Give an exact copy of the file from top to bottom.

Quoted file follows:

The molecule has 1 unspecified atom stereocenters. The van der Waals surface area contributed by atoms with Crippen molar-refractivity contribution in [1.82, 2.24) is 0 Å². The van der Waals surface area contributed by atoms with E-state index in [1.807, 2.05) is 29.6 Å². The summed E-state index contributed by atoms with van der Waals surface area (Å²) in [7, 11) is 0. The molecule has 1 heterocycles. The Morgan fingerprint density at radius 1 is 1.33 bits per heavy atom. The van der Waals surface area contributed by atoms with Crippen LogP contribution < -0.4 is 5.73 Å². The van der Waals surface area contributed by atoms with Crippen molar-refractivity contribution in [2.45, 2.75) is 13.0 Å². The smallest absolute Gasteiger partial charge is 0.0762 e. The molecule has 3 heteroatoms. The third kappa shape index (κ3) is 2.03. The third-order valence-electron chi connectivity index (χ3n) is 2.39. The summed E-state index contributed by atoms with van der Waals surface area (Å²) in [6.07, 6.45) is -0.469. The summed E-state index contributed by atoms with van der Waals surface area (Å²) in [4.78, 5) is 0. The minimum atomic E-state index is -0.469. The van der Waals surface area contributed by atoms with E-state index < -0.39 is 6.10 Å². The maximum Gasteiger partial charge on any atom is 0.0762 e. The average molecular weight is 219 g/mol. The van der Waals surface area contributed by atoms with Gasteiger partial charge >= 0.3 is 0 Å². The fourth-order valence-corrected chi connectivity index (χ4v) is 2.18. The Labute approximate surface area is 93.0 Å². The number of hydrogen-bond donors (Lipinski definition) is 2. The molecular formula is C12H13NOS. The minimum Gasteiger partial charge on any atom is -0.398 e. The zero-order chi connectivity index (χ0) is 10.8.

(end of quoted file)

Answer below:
The molecule has 1 unspecified atom stereocenters. The van der Waals surface area contributed by atoms with Crippen molar-refractivity contribution in [1.82, 2.24) is 0 Å². The van der Waals surface area contributed by atoms with E-state index in [1.807, 2.05) is 29.6 Å². The summed E-state index contributed by atoms with van der Waals surface area (Å²) in [7, 11) is 0. The molecule has 1 heterocycles. The Morgan fingerprint density at radius 1 is 1.33 bits per heavy atom. The van der Waals surface area contributed by atoms with Crippen LogP contribution < -0.4 is 5.73 Å². The van der Waals surface area contributed by atoms with Crippen molar-refractivity contribution in [2.45, 2.75) is 13.0 Å². The smallest absolute Gasteiger partial charge is 0.0762 e. The molecule has 3 heteroatoms. The third kappa shape index (κ3) is 2.03. The third-order valence-electron chi connectivity index (χ3n) is 2.39. The summed E-state index contributed by atoms with van der Waals surface area (Å²) in [6.07, 6.45) is -0.469. The summed E-state index contributed by atoms with van der Waals surface area (Å²) in [4.78, 5) is 0. The minimum atomic E-state index is -0.469. The van der Waals surface area contributed by atoms with E-state index < -0.39 is 6.10 Å². The maximum Gasteiger partial charge on any atom is 0.0762 e. The average molecular weight is 219 g/mol. The van der Waals surface area contributed by atoms with Gasteiger partial charge >= 0.3 is 0 Å². The fourth-order valence-corrected chi connectivity index (χ4v) is 2.18. The Labute approximate surface area is 93.0 Å². The number of hydrogen-bond donors (Lipinski definition) is 2. The molecular formula is C12H13NOS. The minimum Gasteiger partial charge on any atom is -0.398 e. The zero-order chi connectivity index (χ0) is 10.8.